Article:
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Travels in Timbuktu

Posted on 19th November 2007. No Comment

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The Holy Grail of Timbuktu
Timbuktu is in Mali. I thought I would clarify that because, until recently, I didn’t know where it was. Famed for its ends-of-the-earth appeal, the fabled city in the desert has drawn Europeans for the past 500 years. Most came to uncomfortable ends along the way, but in 1826, a Scot named Gordon Laing became the first European to reach Timbuktu. We can only assume that having crossed the punishing Sahara desert, he must have been rather disappointed. When Laing got there in 1826 the city was a shadow of its former self. Leo Africanus, an adventurous Spanish Moor, had reported that Timbuktu had a ‘great store of doctors, judges, priests and other learned men, that were bountifully maintained at the King’s expense’. Laing will have found none of this upon his arrival. By the 19th century, European ships had begun to circumvent the bulge of Africa, choking the Saharan trade routes, and in turn bringing to an end Timbuktu’s prosperity. Unfortunately, we will never know exactly how Laing felt, as he was murdered by over-friendly locals on his return journey. Perhaps he would have been grateful for the recently constructed airport.

 

The ‘Tuareg man’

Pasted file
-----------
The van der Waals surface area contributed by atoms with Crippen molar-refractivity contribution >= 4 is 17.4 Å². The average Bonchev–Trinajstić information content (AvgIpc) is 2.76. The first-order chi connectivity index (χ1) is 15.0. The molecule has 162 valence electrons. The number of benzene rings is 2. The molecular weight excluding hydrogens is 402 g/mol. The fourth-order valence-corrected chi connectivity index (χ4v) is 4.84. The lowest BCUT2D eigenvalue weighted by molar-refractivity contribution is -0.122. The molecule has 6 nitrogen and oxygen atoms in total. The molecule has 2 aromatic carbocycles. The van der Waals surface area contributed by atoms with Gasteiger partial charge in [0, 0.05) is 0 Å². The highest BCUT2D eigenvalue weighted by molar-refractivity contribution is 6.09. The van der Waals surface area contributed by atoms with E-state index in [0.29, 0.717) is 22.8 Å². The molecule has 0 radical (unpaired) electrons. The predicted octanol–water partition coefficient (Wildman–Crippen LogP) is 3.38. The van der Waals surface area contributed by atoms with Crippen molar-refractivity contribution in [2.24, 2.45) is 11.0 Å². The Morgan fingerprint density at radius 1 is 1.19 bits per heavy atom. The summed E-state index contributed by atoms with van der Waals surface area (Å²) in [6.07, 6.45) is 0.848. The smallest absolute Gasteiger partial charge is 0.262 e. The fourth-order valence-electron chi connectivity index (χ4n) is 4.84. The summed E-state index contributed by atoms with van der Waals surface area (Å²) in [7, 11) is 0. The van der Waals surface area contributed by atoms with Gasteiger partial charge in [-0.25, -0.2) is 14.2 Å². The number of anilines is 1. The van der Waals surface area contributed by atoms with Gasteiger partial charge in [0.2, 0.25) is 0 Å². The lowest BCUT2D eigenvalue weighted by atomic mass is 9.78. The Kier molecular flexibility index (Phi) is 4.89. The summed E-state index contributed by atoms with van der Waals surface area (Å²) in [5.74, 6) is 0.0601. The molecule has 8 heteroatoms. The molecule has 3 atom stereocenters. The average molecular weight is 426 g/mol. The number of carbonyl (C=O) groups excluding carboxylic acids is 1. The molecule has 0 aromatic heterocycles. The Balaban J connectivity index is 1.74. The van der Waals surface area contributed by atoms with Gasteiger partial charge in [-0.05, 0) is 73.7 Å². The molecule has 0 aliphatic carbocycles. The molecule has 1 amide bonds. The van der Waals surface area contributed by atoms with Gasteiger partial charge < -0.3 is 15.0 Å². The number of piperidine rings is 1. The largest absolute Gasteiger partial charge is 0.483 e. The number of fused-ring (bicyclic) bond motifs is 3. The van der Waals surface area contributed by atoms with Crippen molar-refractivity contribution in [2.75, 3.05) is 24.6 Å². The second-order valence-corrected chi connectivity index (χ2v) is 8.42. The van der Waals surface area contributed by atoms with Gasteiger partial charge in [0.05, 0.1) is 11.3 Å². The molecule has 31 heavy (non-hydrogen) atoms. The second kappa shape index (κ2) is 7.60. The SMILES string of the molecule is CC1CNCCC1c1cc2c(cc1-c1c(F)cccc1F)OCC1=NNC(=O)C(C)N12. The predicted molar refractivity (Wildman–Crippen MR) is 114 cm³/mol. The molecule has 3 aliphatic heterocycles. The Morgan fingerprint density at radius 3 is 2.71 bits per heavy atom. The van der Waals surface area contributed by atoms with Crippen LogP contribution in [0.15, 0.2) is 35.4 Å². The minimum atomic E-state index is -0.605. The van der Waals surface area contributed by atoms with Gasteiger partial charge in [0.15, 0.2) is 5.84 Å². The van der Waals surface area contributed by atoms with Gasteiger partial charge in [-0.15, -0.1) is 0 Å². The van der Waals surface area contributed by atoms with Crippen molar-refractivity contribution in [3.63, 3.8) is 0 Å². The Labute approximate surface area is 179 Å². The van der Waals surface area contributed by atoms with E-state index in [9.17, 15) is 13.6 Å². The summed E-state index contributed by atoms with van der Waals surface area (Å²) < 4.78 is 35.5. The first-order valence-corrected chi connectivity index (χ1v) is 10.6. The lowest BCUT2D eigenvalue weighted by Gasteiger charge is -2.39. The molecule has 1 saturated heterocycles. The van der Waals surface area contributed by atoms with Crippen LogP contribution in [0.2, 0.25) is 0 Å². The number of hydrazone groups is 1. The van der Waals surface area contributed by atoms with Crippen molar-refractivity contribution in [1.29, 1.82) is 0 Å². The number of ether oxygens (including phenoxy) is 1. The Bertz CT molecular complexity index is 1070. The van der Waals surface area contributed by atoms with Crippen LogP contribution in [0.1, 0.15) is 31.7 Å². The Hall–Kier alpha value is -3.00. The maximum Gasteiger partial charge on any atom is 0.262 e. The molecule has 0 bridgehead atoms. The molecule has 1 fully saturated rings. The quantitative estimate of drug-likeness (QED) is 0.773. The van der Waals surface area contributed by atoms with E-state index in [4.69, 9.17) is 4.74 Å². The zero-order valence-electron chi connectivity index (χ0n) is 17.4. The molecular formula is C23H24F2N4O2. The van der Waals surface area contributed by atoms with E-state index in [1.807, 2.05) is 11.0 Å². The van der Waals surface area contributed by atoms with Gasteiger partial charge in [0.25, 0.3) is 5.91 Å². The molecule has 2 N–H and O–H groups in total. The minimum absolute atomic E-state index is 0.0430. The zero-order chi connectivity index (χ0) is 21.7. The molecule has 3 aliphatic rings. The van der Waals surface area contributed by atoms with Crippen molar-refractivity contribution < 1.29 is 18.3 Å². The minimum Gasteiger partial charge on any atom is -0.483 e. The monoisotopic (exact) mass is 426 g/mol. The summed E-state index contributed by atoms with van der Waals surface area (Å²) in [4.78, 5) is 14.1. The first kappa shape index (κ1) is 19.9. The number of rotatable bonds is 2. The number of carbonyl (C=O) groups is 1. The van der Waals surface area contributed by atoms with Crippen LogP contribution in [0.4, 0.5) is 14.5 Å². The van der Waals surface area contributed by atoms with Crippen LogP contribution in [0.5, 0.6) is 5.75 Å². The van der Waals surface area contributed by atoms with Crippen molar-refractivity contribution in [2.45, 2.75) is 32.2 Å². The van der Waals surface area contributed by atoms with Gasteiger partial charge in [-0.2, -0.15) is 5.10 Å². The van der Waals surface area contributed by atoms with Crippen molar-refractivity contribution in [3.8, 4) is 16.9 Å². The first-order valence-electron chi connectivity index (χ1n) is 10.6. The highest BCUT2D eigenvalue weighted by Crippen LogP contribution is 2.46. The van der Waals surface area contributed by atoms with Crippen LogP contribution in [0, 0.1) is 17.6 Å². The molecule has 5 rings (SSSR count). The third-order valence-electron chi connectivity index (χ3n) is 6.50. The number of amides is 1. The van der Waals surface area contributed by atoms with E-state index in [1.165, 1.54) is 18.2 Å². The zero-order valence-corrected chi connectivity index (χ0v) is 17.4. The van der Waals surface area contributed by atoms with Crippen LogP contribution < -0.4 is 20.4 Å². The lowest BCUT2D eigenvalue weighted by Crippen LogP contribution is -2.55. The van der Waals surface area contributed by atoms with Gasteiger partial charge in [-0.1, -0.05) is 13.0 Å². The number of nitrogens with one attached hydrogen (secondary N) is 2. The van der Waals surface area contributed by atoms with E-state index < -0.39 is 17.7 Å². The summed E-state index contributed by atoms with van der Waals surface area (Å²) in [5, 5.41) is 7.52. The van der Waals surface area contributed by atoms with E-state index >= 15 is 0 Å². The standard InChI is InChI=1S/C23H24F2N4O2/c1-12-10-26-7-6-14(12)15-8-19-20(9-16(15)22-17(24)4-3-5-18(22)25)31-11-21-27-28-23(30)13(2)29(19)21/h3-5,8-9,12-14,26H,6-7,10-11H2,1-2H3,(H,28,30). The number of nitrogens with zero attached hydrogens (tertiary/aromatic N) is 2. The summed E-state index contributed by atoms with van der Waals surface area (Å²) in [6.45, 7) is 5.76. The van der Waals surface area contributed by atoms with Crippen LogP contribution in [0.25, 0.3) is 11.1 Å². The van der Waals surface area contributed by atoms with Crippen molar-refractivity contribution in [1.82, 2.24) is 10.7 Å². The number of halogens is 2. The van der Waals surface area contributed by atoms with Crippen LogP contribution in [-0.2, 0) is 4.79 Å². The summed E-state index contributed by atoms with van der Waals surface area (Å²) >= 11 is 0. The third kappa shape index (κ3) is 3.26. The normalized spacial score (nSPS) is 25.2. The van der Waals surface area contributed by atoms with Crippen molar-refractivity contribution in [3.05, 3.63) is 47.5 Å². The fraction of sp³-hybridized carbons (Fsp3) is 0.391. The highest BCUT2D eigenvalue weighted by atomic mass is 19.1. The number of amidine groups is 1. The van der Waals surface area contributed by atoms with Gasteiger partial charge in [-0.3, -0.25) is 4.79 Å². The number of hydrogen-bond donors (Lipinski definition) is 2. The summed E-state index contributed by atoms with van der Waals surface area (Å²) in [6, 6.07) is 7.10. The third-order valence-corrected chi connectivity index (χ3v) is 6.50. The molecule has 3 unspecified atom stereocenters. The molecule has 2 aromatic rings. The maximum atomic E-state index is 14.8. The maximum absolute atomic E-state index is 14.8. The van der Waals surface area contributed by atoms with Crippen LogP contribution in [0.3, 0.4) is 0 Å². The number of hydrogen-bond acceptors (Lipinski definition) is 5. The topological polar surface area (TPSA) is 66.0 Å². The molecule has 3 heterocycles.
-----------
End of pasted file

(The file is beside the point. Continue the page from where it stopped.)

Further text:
The Timbuktu of today is little changed from the town that Laing found. It is still in decline, and to call it impoverished would not be unfair. Yet still it draws tourists, probably for similar reasons Laing went there. The name is just irresistible. Despite negative reports, as I arrived in Timbuktu’s port, Korioume, I couldn’t help feeling that this was the end of the road. The only onward transport from Timbuktu is by camel. The next outpost is the salt mines in the desert, a mere 15 days journey north by camel, and after that there is little apart from sand until the Mediterranean.

As my friend and I got off the boat which had been our home for the last three days, we were instantly swamped with offers to take us into the town, for a ‘good price’. Having enquired as to what the ‘good price’ was, and haggled for a somewhat better ‘good price’, we headed into Timbuktu. A steaming new tarmac road heads into the town, but stops suddenly just before you get there, almost as if they had under-ordered on tarmac. Our pick-up-truck-cum-taxi dropped a few people off and just as we were driving off, a man in full Tuareg dress jumped in the front seat. The Tuaregs are the desert nomads who run Timbuktu. He leant out the window and looked back at us ‘I am the Tuareg man. I know good hotel with good price. It’s my brother’s. I take you there’. Unfortunately for our new found friend we had already decided where we were staying, but he was persistent and hung around our hostel in promise of showing us around the town.

Into the streets